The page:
• 11.
    • DESIGNING SOCIO-TECHNICAL EXPERIMENTS
  • 12. Designing socio-technical experiments [adaptation from Van den Bosch, 2010] test repeat the experiment in other contexts give visibility link to other projects move from experimentation to mainstream SOCIO-TECHNICAL EXPERIMENT experiment as AGENT OF CHANGE experiment as a WINDOW experiment as a LAB BROADENING replicating and linking the PSS innovation to other contexts and functions DEEPENING learning as much as possible on a PSS innovation in its context SCALING-UP embedding the PSS innovation in dominant ways of thinking, doing and organising SETTING-UP creating the conditions for setting-up the experiment INCUBATION
  • 13. > set up the basis for implementing the socio-technical experiment > build-up a project network, discuss and adjust the PSS concept, agree on an action plan OBJECTIVES INCUBATION
  • 14.  Identify the actors potentially interested in the PSS concept, as well as the actors needed to give protection and support to the innovation INCUBATION - not only the actors that can be part of the PSS value chain (partners, suppliers, users, etc.) but also: - the actors that can directly influence dominant practices and institutions (e.g. local administrations, policy makers, governmental institutions) - the actors that can mobilise public opinion and indirectly influence the regime (e.g. societal pressure groups, NGOs, media) - the actors that can legitimise and give stability to the first phases of the experiment (e.g. governmental institutions) - the actors that can contribute in the PSS innovation development (e.g. outsider firms, research centres)
  • 15.  Involve the identified actors in discussions and negotiations in order to achieve a common consensus on the PSS concept as well as on the potential strategies to socially embed it INCUBATION - discuss/adjust the PSS concept and the action plan and achieve a common consensus. This brings the project network to agree on the long-term goals as well as on the (short- and medium-term) steps to be carried out. - assign tasks and roles to each actor - set-up meetings and workshops to present and discuss the PSS concept (project vision) and the action plan (how the concept be socially embedded)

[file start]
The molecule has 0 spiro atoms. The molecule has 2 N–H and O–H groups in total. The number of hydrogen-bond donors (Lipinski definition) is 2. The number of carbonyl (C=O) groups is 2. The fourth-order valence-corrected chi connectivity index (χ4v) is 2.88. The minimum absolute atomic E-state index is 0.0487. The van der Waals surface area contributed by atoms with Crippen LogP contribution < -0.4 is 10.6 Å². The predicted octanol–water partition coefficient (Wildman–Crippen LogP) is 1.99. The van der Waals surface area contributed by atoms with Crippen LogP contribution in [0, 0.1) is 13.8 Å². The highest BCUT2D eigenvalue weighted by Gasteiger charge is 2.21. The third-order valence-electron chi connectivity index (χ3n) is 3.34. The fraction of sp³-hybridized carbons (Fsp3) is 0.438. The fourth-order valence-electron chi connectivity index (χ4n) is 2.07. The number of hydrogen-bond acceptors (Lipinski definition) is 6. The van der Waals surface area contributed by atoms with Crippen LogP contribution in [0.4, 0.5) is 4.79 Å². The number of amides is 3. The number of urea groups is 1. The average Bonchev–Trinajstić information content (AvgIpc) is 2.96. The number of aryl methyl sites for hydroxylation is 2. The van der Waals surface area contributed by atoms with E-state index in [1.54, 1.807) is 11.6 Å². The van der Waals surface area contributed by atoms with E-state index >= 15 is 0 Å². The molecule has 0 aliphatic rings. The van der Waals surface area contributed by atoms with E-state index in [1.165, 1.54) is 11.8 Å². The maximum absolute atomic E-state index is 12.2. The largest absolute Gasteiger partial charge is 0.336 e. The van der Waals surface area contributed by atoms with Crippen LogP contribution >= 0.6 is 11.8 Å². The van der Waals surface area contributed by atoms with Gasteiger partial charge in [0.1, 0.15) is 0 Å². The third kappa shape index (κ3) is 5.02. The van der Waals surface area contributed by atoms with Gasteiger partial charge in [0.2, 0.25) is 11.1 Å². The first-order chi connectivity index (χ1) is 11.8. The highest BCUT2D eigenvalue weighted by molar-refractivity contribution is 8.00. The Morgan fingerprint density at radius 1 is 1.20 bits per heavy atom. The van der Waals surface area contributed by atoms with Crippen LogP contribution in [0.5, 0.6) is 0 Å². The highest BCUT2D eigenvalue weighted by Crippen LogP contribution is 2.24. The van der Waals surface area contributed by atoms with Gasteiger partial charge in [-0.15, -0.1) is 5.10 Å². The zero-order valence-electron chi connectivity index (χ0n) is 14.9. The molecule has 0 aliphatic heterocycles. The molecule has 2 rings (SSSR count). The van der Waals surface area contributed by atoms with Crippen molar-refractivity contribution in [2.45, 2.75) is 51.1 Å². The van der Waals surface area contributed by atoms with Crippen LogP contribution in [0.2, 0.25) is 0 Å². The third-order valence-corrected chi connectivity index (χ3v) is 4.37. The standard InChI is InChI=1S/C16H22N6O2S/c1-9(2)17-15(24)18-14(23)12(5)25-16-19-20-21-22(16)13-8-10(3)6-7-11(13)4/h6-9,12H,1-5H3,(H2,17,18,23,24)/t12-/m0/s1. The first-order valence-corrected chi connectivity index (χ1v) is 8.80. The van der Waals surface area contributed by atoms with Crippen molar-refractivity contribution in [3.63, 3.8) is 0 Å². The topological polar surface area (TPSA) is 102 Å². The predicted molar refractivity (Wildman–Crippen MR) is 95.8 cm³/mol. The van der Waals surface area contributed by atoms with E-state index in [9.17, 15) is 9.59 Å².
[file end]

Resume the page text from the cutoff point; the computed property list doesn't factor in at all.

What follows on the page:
• 16. > learning and exploring how to improve the PSS innovation at many different dimensions (e.g. user preferences, political, regulative, cultural, social, etc.) > learning and exploring how to favour/influence the PSS innovation societal embedding > repeat the experiment in different contexts/functions OBJECTIVES experiment as a LAB
  • 17.  Select a proper site where to implement the experiment - select a site where the PSS innovation can easily get visibility - select a site where experimentation can be easily conducted (protected real setting) - if local NGOs or associations are involved in the project, select a site where these actors are located or undertake activities (in order to legitimise the experiment) experiment as a LAB
  • 18.  Identify protection measures - (in the first phases) protect the PSS innovation from market competition through financial protection (e.g. investment grants, tax exemptions, feed-in tariffs, strategic investment by companies) - protect the PSS innovation through socio-institutional protection (e.g. local administration allows the use of particular area for the experiment, the local administration adopts regulations to support the PSS innovations, etc.) - when the PSS innovation is sufficiently stable and reinforcing mechanisms have been established (such as a network of supporters, users and suppliers), financial protection should be gradually dismantled. On the other hand socio-institutional protection (new social relationships, routines, standards, etc.) should be reinforced and transferred into mainstream settings experiment as a LAB